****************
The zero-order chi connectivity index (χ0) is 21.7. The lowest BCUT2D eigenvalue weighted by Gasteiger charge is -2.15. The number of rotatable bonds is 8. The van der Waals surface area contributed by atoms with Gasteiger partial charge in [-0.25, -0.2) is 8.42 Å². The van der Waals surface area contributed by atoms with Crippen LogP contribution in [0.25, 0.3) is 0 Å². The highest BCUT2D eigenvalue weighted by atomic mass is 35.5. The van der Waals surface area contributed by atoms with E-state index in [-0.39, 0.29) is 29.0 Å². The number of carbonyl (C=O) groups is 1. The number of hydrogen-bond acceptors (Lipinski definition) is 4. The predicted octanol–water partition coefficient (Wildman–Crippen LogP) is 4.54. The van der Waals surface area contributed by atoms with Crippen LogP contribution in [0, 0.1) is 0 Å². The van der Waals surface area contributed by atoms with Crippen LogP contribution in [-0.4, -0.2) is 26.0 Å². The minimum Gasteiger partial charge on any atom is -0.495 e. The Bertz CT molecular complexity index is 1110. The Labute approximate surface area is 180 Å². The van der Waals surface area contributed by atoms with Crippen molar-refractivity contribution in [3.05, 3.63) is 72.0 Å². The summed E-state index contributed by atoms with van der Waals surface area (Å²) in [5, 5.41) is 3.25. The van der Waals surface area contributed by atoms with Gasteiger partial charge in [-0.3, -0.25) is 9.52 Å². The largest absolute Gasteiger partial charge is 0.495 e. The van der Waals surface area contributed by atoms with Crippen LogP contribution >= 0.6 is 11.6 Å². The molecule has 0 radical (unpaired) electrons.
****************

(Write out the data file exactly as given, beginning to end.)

The zero-order chi connectivity index (χ0) is 21.7. The lowest BCUT2D eigenvalue weighted by Gasteiger charge is -2.15. The number of rotatable bonds is 8. The van der Waals surface area contributed by atoms with Gasteiger partial charge in [-0.25, -0.2) is 8.42 Å². The van der Waals surface area contributed by atoms with Crippen LogP contribution in [0.25, 0.3) is 0 Å². The highest BCUT2D eigenvalue weighted by atomic mass is 35.5. The van der Waals surface area contributed by atoms with E-state index in [-0.39, 0.29) is 29.0 Å². The number of carbonyl (C=O) groups is 1. The number of hydrogen-bond acceptors (Lipinski definition) is 4. The predicted octanol–water partition coefficient (Wildman–Crippen LogP) is 4.54. The van der Waals surface area contributed by atoms with Crippen LogP contribution in [0, 0.1) is 0 Å². The van der Waals surface area contributed by atoms with Crippen LogP contribution in [-0.4, -0.2) is 26.0 Å². The minimum Gasteiger partial charge on any atom is -0.495 e. The Bertz CT molecular complexity index is 1110. The Labute approximate surface area is 180 Å². The van der Waals surface area contributed by atoms with Crippen molar-refractivity contribution in [3.05, 3.63) is 72.0 Å². The summed E-state index contributed by atoms with van der Waals surface area (Å²) in [5, 5.41) is 3.25. The van der Waals surface area contributed by atoms with Gasteiger partial charge in [-0.3, -0.25) is 9.52 Å². The largest absolute Gasteiger partial charge is 0.495 e. The van der Waals surface area contributed by atoms with Crippen LogP contribution >= 0.6 is 11.6 Å². The molecule has 0 radical (unpaired) electrons.